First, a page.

Of course, perhaps the best things about the compressor have to do with what’s under the hood. The compressor is a VCA compressor, or a voltage controlled amplifier compressor. What does that mean? Well, it essentially means that it offers a faster attack and release response, at least when compared to tube compressors. Often, VCA compressors are cheaper than tube or optical compressors, but they’re also often more transparent and widely usable, and they offer some distortion when pushed. Every studio should have at least one or two VCA compressors, and this is a serious contender.

There is one feature missing that wouldn’t have added much complexity to the compressor, and that’s a “Mix” knob. Sure, the compressor is built for stereo mixes, but the ability to add parallel compression out of the box is always nice, and it would have made the Warm Audio Bus-Comp even more versatile that it already is.


As the name suggests, the Warm Audio Bus-Comp is really built for stereo compression of a mix rather than individual tracks, and we tested it on a range of genres. Just for the sake of putting it through its paces, we also tested the compressor on individual tracks, including vocals, guitars, and bass guitars.

In particular, we found that the compressor was great at giving things like drum overheads or stereo piano tracks a nice squeeze, but it also performed during things like drum parallel compression. Safe to say, the compressor was ultimately pretty versatile, and while if you’re looking for a compressor for things like vocals or individual guitar tracks you may find better solutions, in a pinch this will do the job just fine.

Warm Audio Bus-Comp Right

We found that the compressor was great at bringing through some of that low end response that otherwise might get lost in a mix, but thanks to the high pass filter, you can also eliminate rumble, which is particularly useful on things like a stereo piano track, for example. And, of course, you can really have some fun with the compressor on things like guitar or vocal mix-downs, where it can be used to offer a subtle squeeze, or a more audible pump.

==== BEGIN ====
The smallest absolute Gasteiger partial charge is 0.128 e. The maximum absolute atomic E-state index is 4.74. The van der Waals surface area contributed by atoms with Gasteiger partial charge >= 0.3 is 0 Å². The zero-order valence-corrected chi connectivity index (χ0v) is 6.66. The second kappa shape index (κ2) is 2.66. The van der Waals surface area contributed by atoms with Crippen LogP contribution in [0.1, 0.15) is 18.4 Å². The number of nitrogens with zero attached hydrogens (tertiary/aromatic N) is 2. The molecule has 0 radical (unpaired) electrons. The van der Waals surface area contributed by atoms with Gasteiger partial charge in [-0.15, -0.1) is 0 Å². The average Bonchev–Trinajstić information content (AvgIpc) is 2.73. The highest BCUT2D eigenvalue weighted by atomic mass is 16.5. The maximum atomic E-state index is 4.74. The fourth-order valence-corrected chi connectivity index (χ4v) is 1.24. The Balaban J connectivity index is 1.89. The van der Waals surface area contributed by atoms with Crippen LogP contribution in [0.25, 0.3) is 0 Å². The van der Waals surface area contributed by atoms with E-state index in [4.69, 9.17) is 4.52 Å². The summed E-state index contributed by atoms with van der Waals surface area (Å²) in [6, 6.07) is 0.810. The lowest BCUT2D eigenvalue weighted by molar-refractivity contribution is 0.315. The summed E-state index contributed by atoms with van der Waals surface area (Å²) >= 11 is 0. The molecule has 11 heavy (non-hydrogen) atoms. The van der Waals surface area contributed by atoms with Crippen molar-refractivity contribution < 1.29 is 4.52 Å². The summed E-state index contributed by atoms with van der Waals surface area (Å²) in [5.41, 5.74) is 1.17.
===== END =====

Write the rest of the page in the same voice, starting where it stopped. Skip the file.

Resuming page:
As mentioned, however, where the compressor really shines is in bus compression, and to that end we used the compressor on a range of tracks. Ultimately, the compressor delivered a nice cohesion to stereo mixes of all genres. With conservative settings, you can bring that cohesion to your tracks without adding too much in the way of pump or tone, however if you really want to raise the roof, you can dial in the 10:1 ratio and unleash the beast. It’s still not the most “audible” compressor out there, but it’s not afraid to make itself known. On some tracks, you can really deliver that “in-your-face” feel, while on others, the compressor is more than capable of subtle enhancements.


The Warm Audio Bus-Comp is a well-designed compressor that will make a great addition to any studio. Sure, it’s particularly a good choice for those looking for a great bus compressor on a budget, but even larger studios could make great use of the compressor thanks to its transparency, ease of use, and excellent sound quality.

But what about plugins? Sure, there are plugins out there that will do the job, but if you’re serious about music-making it’s worth taking the best of both worlds, and the Warm Audio Bus-Comp is a good example of why. It’s versatile, well-designed, and easily takes on competition double its price.

Christian de Looper

Christian de Looper was born in Canberra Australia, and since then has lived in Europe and now lives in sunny California. When he's not tinkering with the latest music gear, Christian is devouring news on new consumer technology.